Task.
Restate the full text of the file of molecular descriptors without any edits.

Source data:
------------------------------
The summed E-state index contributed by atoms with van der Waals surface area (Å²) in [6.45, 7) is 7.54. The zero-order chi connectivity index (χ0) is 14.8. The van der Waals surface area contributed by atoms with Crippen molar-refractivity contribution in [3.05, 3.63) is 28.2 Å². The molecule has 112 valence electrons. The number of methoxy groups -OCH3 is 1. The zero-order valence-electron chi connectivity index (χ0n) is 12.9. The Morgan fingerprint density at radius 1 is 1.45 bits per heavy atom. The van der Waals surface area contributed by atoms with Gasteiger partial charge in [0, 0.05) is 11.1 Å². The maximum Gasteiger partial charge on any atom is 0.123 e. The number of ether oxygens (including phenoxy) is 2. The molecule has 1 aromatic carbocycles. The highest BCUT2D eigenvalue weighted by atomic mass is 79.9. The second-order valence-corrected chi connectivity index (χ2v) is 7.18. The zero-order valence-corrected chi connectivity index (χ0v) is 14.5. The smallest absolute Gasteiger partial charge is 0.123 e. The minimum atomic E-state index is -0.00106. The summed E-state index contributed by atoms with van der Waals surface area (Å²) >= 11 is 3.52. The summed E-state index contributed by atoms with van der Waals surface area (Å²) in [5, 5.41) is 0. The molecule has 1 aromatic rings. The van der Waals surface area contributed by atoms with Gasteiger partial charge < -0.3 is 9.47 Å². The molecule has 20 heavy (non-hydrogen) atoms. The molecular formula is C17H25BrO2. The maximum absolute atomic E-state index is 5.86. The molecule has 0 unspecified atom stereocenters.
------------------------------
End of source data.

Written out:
The summed E-state index contributed by atoms with van der Waals surface area (Å²) in [6.45, 7) is 7.54. The zero-order chi connectivity index (χ0) is 14.8. The van der Waals surface area contributed by atoms with Crippen molar-refractivity contribution in [3.05, 3.63) is 28.2 Å². The molecule has 112 valence electrons. The number of methoxy groups -OCH3 is 1. The zero-order valence-electron chi connectivity index (χ0n) is 12.9. The Morgan fingerprint density at radius 1 is 1.45 bits per heavy atom. The van der Waals surface area contributed by atoms with Gasteiger partial charge in [0, 0.05) is 11.1 Å². The maximum Gasteiger partial charge on any atom is 0.123 e. The number of ether oxygens (including phenoxy) is 2. The molecule has 1 aromatic carbocycles. The highest BCUT2D eigenvalue weighted by atomic mass is 79.9. The second-order valence-corrected chi connectivity index (χ2v) is 7.18. The zero-order valence-corrected chi connectivity index (χ0v) is 14.5. The smallest absolute Gasteiger partial charge is 0.123 e. The minimum atomic E-state index is -0.00106. The summed E-state index contributed by atoms with van der Waals surface area (Å²) >= 11 is 3.52. The summed E-state index contributed by atoms with van der Waals surface area (Å²) in [5, 5.41) is 0. The molecule has 1 aromatic rings. The van der Waals surface area contributed by atoms with Gasteiger partial charge < -0.3 is 9.47 Å². The molecule has 20 heavy (non-hydrogen) atoms. The molecular formula is C17H25BrO2. The maximum absolute atomic E-state index is 5.86. The molecule has 0 unspecified atom stereocenters.